I guess if we see it in our schools it’s happening in our community too. If we can deal with it here hopefully that will bleed out into the community and have an effect, there too.
Another teacher indicated the following:
I think there is a need [for the STAC Teacher Module] and I think, you know, there is some staff that are attuned to it. So, I think there would be definitely some teachers that would use it more than others, which is probably good because we need lots of personalities to connect with different student personalities. My guess is that it is really hard to say we are all going to do this and have it really be effective, but I think given the training and the tools there would be more teachers that would implement it.
When participants were asked for feedback regarding areas that were missing from the training, a few participants indicated the need for role-plays with more realistic scenarios; additional guidance to discern whether students were genuinely acting as defenders or being disingenuous, especially when using humor; and concern about the impact of labeling a student as a bully. A participant indicated the following:
Maybe some scenarios of things that actually might occur, so we have a better idea of what to look for because sometimes they look like they are playing and maybe that is okay. But, then other times, they really are not playing, you know, and so what are some, you know, different scenarios that would help us to identify or see some of the things that really affect middle schoolers that we could kind of tune in on.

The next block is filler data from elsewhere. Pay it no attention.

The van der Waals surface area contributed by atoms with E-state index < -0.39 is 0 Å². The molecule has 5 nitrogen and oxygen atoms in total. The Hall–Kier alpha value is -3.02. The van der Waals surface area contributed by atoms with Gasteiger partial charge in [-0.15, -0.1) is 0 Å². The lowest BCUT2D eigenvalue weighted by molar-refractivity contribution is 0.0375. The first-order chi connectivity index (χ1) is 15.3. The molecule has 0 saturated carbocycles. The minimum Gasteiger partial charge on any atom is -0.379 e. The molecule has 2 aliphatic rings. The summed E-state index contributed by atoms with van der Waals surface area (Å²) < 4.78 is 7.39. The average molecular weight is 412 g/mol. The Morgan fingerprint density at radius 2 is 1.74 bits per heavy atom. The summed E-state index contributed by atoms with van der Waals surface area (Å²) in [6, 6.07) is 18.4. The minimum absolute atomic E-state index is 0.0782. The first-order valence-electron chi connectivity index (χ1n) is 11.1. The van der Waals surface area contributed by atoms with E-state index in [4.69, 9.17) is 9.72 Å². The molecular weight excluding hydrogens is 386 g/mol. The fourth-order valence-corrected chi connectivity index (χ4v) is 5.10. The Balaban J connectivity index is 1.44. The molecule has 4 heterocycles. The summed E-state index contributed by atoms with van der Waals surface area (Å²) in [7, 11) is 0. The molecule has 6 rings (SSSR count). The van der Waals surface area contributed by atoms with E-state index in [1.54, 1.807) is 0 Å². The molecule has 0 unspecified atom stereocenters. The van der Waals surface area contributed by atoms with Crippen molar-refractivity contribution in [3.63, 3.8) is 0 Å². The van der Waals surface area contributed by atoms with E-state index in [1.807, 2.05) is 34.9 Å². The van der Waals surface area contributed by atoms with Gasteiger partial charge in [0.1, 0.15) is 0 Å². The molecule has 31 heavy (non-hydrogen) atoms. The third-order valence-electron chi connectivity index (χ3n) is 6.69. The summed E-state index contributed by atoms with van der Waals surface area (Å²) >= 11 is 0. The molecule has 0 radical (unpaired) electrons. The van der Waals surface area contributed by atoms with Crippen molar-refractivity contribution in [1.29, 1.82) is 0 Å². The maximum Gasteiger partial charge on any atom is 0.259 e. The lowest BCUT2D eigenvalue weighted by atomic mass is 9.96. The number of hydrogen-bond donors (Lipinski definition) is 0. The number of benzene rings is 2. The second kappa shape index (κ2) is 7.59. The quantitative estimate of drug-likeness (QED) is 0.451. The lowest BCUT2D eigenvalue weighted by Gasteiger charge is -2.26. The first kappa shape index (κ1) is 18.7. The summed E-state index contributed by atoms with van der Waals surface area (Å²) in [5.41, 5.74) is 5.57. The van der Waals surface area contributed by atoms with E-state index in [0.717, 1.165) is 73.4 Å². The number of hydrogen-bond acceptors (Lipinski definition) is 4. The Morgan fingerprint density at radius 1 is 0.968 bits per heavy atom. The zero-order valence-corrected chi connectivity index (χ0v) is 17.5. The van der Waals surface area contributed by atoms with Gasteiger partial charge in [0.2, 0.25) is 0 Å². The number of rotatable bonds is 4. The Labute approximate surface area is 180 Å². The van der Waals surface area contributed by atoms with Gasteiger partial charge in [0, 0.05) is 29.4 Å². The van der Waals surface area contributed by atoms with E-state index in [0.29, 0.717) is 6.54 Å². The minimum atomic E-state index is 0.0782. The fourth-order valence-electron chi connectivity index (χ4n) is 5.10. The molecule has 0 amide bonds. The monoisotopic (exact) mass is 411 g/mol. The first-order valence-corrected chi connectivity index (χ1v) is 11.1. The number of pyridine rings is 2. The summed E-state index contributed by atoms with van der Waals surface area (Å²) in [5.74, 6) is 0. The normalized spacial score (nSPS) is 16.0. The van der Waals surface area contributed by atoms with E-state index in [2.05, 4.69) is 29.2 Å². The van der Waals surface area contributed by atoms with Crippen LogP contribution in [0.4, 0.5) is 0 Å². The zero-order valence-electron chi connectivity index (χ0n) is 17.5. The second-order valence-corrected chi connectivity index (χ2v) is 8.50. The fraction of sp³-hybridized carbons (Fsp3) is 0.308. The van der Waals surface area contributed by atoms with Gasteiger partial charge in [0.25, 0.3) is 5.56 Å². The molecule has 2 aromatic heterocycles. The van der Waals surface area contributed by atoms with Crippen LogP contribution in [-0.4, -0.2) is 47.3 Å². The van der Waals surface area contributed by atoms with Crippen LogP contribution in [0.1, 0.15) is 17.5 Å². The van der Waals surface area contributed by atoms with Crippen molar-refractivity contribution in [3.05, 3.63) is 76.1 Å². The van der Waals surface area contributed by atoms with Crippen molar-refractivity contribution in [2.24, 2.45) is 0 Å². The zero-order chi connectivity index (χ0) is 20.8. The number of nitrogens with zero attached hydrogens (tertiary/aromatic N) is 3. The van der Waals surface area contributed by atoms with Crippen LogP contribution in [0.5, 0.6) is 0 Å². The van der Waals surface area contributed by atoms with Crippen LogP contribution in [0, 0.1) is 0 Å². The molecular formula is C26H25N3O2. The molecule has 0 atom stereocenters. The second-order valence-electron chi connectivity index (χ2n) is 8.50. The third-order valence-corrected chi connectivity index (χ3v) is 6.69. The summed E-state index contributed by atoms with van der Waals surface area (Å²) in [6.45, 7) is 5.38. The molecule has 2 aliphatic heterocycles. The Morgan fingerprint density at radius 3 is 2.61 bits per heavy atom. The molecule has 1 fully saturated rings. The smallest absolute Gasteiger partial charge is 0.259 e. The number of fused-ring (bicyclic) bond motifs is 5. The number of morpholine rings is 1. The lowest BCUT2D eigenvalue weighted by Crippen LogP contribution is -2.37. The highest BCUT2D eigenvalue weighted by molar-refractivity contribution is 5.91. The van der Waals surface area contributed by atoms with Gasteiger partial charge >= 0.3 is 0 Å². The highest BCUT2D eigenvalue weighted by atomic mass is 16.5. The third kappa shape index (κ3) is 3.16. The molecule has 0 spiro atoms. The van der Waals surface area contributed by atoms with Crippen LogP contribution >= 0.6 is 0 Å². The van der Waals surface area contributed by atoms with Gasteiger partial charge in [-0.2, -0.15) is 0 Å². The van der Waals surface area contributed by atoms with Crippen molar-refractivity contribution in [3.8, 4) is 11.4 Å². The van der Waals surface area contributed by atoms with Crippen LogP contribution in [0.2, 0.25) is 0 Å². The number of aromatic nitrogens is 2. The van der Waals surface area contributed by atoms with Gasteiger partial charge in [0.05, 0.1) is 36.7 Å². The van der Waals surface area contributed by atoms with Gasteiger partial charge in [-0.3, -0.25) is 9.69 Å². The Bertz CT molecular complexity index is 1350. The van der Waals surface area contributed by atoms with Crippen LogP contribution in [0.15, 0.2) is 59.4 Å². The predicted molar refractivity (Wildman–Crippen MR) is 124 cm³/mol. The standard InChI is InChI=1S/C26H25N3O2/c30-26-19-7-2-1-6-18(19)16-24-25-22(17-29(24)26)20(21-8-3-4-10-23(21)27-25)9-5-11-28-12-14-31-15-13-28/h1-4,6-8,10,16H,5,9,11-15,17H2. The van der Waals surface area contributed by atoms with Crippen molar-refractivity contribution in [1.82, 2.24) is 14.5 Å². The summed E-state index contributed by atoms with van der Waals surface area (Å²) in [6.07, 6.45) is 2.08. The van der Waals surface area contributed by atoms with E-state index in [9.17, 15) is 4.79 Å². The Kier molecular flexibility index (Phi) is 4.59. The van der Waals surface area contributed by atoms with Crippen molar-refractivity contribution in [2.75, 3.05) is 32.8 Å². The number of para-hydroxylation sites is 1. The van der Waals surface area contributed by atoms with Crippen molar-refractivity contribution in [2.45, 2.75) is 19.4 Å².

Another participant added the following:
Yeah, characteristics to look for because it is hard to know what is genuine and what’s not especially when they are in middle school because everything is a joke. Which I like, I use humor as a tool all of the time, but everything is a joke and sometimes a kid will interpret someone’s humor as bullying.
In terms of concerns about labeling students, a teacher stated the following:
The issue that I struggle with is labeling somebody as a bully because once us, as teachers, identify that behavior as bullying, then all of the sudden other students look at that student differently. When it could be that they just needed to learn. I don’t know I struggle with that as well because once you label them as a bully then it is kind of stuck with them and other students look at them differently. And then all of the sudden the bullying actually shifts and they start to look at that kid negatively.
However, another participant responded as follows:
On the other hand sometimes we don’t acknowledge when somebody is a bully. And we just keep justifying their behavior and it makes the kids that are being bullied like victimized more and so I think it is important that we get that conversation going...
Feasibility, Need, and Current Offerings